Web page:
Each book may contain a tiny kernel of insight into the nature of the Trinity.  However, the sum of all the books written does not come close to capturing the essence of the Trinity.  The dogma of the Trinity depends on faith. It can only be understood through the eyes of faith.

This raises the question: What is faith?

A dictionary definition of faith is:  “Belief that does not rest on logical proof or material evidence.”  The Letter to the Hebrews gives a better definition: "Faith is the realization of what is hoped for and evidence of things not seen. . . . By faith we understand that the universe was ordered by the word of God, so that what is visible came into being through the invisible."  Thus, we must become comfortable with faith at its most mysterious and impenetrable because despite the absence of logical proof, despite the impossibility and futility  of philosophy, science, or theology of ever "explaining" the Trinity, no one can declare him or herself a Christian if he or she denies the Trinity.

The word Trinity does not appear in scripture.  The understanding of the Trinity grew in the earliest years of the Church as she began to consider what Jesus said and did during His time on earth.   Jesus always speaks of His Father as distinct from Himself but He also notes that “I and the Father are One.”  The same is true of the Holy Spirit.  When Jesus refers to His oneness with the Father he is referring to substance and NOT the functions of creation, redemption, or enlightenment.  Thus, the ancient Creeds in Greek use homoousion which was translated into consubstantialem  in Latin. It is obvious that the English consubstantial arises directly from the Latin.  Slovenian uses enega bistvam, one essence or one substance.  We are accustomed to persons being distinct rather than the same.  We have a hard time wrapping our minds around three in one. We have a very hard time wrapping our minds around “consubstantial."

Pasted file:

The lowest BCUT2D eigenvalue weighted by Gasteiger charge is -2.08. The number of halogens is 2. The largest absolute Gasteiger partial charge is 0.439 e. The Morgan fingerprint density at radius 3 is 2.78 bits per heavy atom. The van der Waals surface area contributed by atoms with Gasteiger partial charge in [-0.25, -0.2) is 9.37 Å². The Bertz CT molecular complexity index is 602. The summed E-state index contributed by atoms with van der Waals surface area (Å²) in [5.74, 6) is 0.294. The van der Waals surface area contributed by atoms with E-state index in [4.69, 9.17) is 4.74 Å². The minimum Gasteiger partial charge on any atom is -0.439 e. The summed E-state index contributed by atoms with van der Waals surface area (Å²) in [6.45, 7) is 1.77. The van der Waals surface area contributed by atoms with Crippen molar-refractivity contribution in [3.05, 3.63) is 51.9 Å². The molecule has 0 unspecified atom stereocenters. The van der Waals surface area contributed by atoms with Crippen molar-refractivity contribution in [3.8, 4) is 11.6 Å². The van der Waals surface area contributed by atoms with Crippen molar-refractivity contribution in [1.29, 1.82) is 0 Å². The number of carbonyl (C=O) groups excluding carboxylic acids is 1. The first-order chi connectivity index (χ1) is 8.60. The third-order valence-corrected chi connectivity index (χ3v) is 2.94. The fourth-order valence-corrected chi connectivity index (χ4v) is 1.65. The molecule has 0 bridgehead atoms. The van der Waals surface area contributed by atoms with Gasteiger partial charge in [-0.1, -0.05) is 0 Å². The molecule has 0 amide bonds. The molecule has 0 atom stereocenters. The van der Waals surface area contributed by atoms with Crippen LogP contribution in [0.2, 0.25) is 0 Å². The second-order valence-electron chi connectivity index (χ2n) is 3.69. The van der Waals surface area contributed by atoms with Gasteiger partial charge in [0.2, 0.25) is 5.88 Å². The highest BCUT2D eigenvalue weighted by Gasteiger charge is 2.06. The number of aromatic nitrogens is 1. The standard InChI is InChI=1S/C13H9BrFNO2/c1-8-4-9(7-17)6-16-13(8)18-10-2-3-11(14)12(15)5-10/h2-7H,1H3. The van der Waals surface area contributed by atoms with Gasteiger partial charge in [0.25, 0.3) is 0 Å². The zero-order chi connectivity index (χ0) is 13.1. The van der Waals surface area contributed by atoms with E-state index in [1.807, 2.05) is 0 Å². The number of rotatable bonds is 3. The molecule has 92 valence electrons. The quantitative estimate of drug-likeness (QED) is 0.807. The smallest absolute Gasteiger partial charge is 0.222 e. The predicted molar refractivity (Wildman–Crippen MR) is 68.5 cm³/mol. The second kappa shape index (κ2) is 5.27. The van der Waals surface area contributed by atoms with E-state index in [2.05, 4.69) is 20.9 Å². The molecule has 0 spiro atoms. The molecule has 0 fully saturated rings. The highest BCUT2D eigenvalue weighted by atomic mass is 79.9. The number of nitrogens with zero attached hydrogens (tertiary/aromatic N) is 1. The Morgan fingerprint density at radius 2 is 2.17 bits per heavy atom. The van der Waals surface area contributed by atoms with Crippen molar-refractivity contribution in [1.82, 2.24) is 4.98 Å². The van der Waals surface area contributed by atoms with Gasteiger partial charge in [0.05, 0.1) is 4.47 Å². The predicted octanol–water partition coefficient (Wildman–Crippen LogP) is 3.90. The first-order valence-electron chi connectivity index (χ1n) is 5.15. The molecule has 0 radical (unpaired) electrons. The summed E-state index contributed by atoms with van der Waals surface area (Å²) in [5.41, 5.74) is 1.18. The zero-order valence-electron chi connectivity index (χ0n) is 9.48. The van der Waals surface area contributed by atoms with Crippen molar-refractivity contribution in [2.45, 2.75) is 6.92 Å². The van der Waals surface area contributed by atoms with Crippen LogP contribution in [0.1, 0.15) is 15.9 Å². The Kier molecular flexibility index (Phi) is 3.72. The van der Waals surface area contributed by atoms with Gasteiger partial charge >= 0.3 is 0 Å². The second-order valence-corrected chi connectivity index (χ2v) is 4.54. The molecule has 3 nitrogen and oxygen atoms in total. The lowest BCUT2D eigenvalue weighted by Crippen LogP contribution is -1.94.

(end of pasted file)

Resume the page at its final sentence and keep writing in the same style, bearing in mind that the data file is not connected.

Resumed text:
Over the past weeks many of the gospel readings have been taken from the farewell discourse in John’s Gospel.  Jesus refers to both the Father and the Holy Spirit in reference to Himself several times in this discourse.  The Trinity is a mystery that, in the end, compels us to sing in praise and thanksgiving with the psalmist: